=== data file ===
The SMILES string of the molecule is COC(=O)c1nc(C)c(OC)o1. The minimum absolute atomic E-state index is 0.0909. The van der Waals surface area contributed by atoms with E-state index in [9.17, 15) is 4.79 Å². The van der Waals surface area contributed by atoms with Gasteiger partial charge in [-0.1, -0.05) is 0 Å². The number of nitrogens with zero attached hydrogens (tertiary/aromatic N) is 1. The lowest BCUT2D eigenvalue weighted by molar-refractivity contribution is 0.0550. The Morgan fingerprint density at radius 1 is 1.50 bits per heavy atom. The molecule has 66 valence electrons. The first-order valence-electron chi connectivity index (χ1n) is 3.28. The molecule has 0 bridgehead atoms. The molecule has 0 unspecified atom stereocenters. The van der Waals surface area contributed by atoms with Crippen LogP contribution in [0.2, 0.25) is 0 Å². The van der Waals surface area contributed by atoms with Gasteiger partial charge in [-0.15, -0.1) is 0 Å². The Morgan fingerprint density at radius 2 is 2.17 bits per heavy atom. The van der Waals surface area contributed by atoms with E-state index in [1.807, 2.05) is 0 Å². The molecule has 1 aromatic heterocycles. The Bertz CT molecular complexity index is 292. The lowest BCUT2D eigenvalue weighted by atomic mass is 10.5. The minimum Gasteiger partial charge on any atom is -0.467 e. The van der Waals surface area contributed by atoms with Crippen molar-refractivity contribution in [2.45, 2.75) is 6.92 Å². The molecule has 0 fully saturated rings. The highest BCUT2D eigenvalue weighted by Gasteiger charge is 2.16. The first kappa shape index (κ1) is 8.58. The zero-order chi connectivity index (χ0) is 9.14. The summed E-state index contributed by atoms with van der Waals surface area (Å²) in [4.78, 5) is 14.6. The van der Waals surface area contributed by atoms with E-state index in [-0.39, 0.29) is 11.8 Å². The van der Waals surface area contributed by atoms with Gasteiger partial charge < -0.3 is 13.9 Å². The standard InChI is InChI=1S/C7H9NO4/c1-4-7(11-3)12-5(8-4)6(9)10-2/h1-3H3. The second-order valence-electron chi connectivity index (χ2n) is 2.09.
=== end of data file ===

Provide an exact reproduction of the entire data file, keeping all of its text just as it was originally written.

The SMILES string of the molecule is COC(=O)c1nc(C)c(OC)o1. The minimum absolute atomic E-state index is 0.0909. The van der Waals surface area contributed by atoms with E-state index in [9.17, 15) is 4.79 Å². The van der Waals surface area contributed by atoms with Gasteiger partial charge in [-0.1, -0.05) is 0 Å². The number of nitrogens with zero attached hydrogens (tertiary/aromatic N) is 1. The lowest BCUT2D eigenvalue weighted by molar-refractivity contribution is 0.0550. The Morgan fingerprint density at radius 1 is 1.50 bits per heavy atom. The molecule has 66 valence electrons. The first-order valence-electron chi connectivity index (χ1n) is 3.28. The molecule has 0 bridgehead atoms. The molecule has 0 unspecified atom stereocenters. The van der Waals surface area contributed by atoms with Crippen LogP contribution in [0.2, 0.25) is 0 Å². The van der Waals surface area contributed by atoms with Gasteiger partial charge in [-0.15, -0.1) is 0 Å². The Morgan fingerprint density at radius 2 is 2.17 bits per heavy atom. The van der Waals surface area contributed by atoms with E-state index in [1.807, 2.05) is 0 Å². The molecule has 1 aromatic heterocycles. The Bertz CT molecular complexity index is 292. The lowest BCUT2D eigenvalue weighted by atomic mass is 10.5. The minimum Gasteiger partial charge on any atom is -0.467 e. The van der Waals surface area contributed by atoms with Crippen molar-refractivity contribution in [2.45, 2.75) is 6.92 Å². The molecule has 0 fully saturated rings. The highest BCUT2D eigenvalue weighted by Gasteiger charge is 2.16. The first kappa shape index (κ1) is 8.58. The zero-order chi connectivity index (χ0) is 9.14. The summed E-state index contributed by atoms with van der Waals surface area (Å²) in [4.78, 5) is 14.6. The van der Waals surface area contributed by atoms with E-state index in [-0.39, 0.29) is 11.8 Å². The van der Waals surface area contributed by atoms with Gasteiger partial charge < -0.3 is 13.9 Å². The standard InChI is InChI=1S/C7H9NO4/c1-4-7(11-3)12-5(8-4)6(9)10-2/h1-3H3. The second-order valence-electron chi connectivity index (χ2n) is 2.09.